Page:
This blog was first published April 18, 2012 on CNN.com
By Tony Wagner, Special to CNN
Policymakers and educators alike talk about all students having to be “college-ready,” and many business leaders believe that America’s economic future depends on more students taking courses in science, technology, engineering and math. However, it is clear to me that the more important goal is for all students to graduate from high school or college “innovation-ready,” and merely requiring students to take more of the same kinds of classes will not be adequate preparation. To meet this ambitious goal, both parents and teachers must work to develop children’s curiosity and imagination, teaching them the skills and dispositions that matter most.
For my latest book, Creating Innovators: The Making of Young People Who Will Change the World, I interviewed scores of highly creative and entrepreneurial young people to understand the most important influences that enable someone to become an innovator. I also talked with their parents and the teachers and mentors whom they told me had made the greatest difference in their lives. Finally, I interviewed younger children’s parents who also had successful careers as innovators and entrepreneurs. Shifting through all of this data, I discovered some fascinating patterns of parenting and teaching associated with “creating” a young innovator.
Traditional “helicopter parents” indulge their children’s every whim, while hovering and protecting them from adversity. By contrast, “tiger moms” – derived from the title of Amy Chua’s 2011 best-seller – demand perfection and threaten to give away their children’s most precious toys when they cannot play a piano piece perfectly. These two seemingly different approaches to parenting have a common goal: Both are trying to manage their children for “success”– conventionally defined.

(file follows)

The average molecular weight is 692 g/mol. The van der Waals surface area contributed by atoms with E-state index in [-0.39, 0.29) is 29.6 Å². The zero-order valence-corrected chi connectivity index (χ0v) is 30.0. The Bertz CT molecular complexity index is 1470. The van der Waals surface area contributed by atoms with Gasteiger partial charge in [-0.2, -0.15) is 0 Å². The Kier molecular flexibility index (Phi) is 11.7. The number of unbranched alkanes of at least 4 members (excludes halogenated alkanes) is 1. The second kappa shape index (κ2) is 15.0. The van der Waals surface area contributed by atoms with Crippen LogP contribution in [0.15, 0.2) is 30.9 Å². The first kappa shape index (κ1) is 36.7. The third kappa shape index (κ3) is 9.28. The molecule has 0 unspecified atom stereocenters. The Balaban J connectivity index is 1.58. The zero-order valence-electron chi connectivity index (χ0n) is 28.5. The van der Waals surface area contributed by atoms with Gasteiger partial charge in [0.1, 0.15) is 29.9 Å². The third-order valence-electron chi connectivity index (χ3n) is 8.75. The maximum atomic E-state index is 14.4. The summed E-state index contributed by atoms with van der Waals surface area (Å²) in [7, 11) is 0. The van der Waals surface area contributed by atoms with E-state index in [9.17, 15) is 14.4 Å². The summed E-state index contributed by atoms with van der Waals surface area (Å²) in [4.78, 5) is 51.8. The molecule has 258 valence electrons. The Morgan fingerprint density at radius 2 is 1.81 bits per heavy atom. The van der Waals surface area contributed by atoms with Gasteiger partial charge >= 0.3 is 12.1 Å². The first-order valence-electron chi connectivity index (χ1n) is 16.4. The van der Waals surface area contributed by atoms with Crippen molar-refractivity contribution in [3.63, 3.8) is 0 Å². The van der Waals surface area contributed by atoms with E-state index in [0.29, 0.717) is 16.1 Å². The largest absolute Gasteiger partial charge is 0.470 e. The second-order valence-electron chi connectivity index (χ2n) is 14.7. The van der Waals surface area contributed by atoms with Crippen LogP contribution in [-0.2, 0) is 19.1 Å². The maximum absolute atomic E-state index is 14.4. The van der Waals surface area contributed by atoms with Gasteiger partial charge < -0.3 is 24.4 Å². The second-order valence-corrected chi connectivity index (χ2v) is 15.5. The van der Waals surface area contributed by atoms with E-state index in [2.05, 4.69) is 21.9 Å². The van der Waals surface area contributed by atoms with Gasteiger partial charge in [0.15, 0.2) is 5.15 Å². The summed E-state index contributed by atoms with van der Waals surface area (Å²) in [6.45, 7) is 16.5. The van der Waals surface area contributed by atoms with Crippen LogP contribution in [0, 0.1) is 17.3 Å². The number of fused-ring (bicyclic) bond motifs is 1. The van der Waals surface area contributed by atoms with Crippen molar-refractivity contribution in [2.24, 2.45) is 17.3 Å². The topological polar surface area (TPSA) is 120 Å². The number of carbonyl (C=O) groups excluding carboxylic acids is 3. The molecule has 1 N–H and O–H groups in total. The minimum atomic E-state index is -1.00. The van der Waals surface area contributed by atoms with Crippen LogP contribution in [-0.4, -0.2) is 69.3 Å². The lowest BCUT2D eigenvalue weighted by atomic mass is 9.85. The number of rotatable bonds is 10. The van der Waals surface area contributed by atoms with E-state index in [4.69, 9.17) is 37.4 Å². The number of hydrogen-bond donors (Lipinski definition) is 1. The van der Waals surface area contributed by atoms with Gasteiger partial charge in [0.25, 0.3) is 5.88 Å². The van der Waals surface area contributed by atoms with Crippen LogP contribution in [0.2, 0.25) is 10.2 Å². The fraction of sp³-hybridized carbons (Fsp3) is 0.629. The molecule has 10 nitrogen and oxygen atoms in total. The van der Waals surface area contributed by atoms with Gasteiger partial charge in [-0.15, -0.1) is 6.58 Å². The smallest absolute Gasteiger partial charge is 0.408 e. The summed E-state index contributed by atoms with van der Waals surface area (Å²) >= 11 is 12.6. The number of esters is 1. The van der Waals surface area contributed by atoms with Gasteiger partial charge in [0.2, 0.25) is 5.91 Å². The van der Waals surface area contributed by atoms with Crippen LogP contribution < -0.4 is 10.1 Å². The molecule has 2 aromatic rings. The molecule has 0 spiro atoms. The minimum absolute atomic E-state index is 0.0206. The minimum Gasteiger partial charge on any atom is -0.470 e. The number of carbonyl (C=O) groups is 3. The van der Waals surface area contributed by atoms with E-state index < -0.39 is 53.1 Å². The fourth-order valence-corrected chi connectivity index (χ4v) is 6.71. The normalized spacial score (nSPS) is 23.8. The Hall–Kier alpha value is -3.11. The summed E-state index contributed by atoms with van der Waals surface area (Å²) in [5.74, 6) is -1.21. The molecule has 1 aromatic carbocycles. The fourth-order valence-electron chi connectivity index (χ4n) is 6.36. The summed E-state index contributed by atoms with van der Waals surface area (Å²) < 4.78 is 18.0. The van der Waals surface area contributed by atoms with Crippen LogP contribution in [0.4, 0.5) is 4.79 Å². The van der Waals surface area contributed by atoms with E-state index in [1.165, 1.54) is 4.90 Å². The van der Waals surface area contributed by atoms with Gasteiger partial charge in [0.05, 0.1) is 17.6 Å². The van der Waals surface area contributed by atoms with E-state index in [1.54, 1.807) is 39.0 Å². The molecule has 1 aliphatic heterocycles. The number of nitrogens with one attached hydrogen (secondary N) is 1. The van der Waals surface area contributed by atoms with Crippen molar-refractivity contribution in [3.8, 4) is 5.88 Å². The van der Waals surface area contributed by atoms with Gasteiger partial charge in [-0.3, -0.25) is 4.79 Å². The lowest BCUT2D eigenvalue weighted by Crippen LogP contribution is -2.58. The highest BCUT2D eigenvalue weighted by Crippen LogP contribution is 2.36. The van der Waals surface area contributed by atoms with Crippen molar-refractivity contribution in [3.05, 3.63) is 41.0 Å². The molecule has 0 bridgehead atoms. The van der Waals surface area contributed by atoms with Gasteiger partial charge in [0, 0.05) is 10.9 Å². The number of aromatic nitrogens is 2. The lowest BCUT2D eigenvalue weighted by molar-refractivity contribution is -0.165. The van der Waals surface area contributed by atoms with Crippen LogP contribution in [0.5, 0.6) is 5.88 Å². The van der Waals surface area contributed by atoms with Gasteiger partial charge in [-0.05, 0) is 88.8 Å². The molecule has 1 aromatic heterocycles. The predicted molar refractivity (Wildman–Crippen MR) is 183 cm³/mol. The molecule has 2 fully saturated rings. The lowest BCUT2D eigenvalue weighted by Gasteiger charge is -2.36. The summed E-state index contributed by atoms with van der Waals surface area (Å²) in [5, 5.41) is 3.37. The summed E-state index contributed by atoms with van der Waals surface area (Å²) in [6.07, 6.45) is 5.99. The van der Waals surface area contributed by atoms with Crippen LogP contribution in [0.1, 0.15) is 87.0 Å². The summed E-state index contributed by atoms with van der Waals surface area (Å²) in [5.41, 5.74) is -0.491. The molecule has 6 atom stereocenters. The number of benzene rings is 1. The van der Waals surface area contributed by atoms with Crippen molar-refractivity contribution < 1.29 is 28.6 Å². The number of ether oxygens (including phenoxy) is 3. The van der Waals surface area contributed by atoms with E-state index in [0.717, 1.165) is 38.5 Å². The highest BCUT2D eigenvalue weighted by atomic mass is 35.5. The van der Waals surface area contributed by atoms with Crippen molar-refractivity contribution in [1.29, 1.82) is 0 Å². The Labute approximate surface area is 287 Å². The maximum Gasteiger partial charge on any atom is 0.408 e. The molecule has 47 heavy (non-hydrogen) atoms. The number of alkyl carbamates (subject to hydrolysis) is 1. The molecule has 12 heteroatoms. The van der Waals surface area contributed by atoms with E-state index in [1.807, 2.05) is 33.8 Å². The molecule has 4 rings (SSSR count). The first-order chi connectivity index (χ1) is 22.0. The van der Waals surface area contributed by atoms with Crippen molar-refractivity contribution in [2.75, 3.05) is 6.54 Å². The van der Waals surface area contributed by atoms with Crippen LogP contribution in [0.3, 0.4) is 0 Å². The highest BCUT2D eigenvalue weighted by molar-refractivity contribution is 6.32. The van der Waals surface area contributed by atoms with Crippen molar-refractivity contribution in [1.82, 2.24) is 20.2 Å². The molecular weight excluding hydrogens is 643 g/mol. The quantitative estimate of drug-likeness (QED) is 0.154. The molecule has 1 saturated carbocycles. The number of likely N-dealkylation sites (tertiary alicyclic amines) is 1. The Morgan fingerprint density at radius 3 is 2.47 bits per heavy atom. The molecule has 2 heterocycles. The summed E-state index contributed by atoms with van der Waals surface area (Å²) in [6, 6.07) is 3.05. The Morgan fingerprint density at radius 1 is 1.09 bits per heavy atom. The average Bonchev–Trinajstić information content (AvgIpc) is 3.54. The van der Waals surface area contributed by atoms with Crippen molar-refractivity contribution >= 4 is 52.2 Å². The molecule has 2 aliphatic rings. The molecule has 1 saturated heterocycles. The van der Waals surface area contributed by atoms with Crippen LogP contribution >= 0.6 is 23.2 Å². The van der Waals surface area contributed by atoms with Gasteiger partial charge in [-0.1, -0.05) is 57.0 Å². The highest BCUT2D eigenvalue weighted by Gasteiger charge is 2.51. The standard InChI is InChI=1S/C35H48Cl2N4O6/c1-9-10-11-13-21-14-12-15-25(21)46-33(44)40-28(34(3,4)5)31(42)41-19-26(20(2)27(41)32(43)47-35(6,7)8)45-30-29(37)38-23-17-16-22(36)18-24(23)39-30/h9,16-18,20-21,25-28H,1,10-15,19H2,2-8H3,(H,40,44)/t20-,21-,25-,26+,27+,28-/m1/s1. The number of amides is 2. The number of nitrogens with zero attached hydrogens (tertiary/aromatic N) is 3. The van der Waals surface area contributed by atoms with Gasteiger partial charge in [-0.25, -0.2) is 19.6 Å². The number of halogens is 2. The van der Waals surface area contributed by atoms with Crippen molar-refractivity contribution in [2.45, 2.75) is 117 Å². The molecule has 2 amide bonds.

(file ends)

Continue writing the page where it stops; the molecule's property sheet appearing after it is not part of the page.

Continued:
Yet merely sending your child to the “right” schools and ensuring that they get good grades are no longer guarantees of success. More than a third of all recent college graduates are living at home today – either unemployed or underemployed. It is increasingly clear that young people who have developed a capacity to be innovative and entrepreneurial – who have the interest in and capability to create their own jobs – will have the most satisfying lives and rewarding careers in the future. Innovation is the skill in greatest demand in the workplace today and is the one least likely to be outsourced or automated.
For the innovation-minded parents whom I interviewed, developing their children’s intrinsic motivation was their most important goal. And they did so by encouraging their children’s play, passion and purpose.
The kinds of childhood play that these parents encouraged was often unstructured and self-initiated. They brought their children fewer toys – and only ones that encouraged more creative play, such as Legos, versus video games and took them to fewer after-school lessons. These parents also limited screen time – often watching only a few hours a week of TV together as a family and keeping a close eye on computers that were strategically placed in a family area rather than in their children’s rooms.